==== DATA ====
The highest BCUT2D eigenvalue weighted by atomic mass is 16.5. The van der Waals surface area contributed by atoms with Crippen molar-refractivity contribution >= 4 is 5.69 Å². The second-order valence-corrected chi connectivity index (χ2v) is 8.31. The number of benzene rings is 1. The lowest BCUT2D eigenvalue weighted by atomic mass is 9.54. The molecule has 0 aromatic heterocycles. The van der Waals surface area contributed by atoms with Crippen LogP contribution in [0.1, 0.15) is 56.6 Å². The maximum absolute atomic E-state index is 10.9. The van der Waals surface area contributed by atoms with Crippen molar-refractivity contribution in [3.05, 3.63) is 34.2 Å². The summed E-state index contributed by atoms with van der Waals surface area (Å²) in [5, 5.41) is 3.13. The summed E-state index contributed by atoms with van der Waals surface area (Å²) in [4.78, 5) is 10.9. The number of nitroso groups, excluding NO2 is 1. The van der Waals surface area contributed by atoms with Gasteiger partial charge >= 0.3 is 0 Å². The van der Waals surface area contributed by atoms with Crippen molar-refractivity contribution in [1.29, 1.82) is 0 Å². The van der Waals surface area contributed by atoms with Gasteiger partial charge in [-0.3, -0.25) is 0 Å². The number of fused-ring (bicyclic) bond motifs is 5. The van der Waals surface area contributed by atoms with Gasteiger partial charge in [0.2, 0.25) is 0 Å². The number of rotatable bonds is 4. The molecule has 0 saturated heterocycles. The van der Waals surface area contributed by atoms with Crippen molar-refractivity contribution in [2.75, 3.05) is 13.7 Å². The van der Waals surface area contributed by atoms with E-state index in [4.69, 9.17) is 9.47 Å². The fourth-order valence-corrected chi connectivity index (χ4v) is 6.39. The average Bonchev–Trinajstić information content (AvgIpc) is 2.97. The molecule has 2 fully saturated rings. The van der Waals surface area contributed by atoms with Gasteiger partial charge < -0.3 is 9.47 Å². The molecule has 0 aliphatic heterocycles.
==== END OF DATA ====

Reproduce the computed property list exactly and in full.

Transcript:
The highest BCUT2D eigenvalue weighted by atomic mass is 16.5. The van der Waals surface area contributed by atoms with Crippen molar-refractivity contribution >= 4 is 5.69 Å². The second-order valence-corrected chi connectivity index (χ2v) is 8.31. The number of benzene rings is 1. The lowest BCUT2D eigenvalue weighted by atomic mass is 9.54. The molecule has 0 aromatic heterocycles. The van der Waals surface area contributed by atoms with Crippen LogP contribution in [0.1, 0.15) is 56.6 Å². The maximum absolute atomic E-state index is 10.9. The van der Waals surface area contributed by atoms with Crippen molar-refractivity contribution in [3.05, 3.63) is 34.2 Å². The summed E-state index contributed by atoms with van der Waals surface area (Å²) in [5, 5.41) is 3.13. The summed E-state index contributed by atoms with van der Waals surface area (Å²) in [4.78, 5) is 10.9. The number of nitroso groups, excluding NO2 is 1. The van der Waals surface area contributed by atoms with Gasteiger partial charge >= 0.3 is 0 Å². The van der Waals surface area contributed by atoms with Crippen molar-refractivity contribution in [1.29, 1.82) is 0 Å². The van der Waals surface area contributed by atoms with Gasteiger partial charge in [-0.3, -0.25) is 0 Å². The number of fused-ring (bicyclic) bond motifs is 5. The van der Waals surface area contributed by atoms with Gasteiger partial charge in [0.2, 0.25) is 0 Å². The number of rotatable bonds is 4. The molecule has 0 saturated heterocycles. The van der Waals surface area contributed by atoms with Crippen molar-refractivity contribution in [2.75, 3.05) is 13.7 Å². The van der Waals surface area contributed by atoms with E-state index in [4.69, 9.17) is 9.47 Å². The fourth-order valence-corrected chi connectivity index (χ4v) is 6.39. The average Bonchev–Trinajstić information content (AvgIpc) is 2.97. The molecule has 2 fully saturated rings. The van der Waals surface area contributed by atoms with Gasteiger partial charge < -0.3 is 9.47 Å². The molecule has 0 aliphatic heterocycles.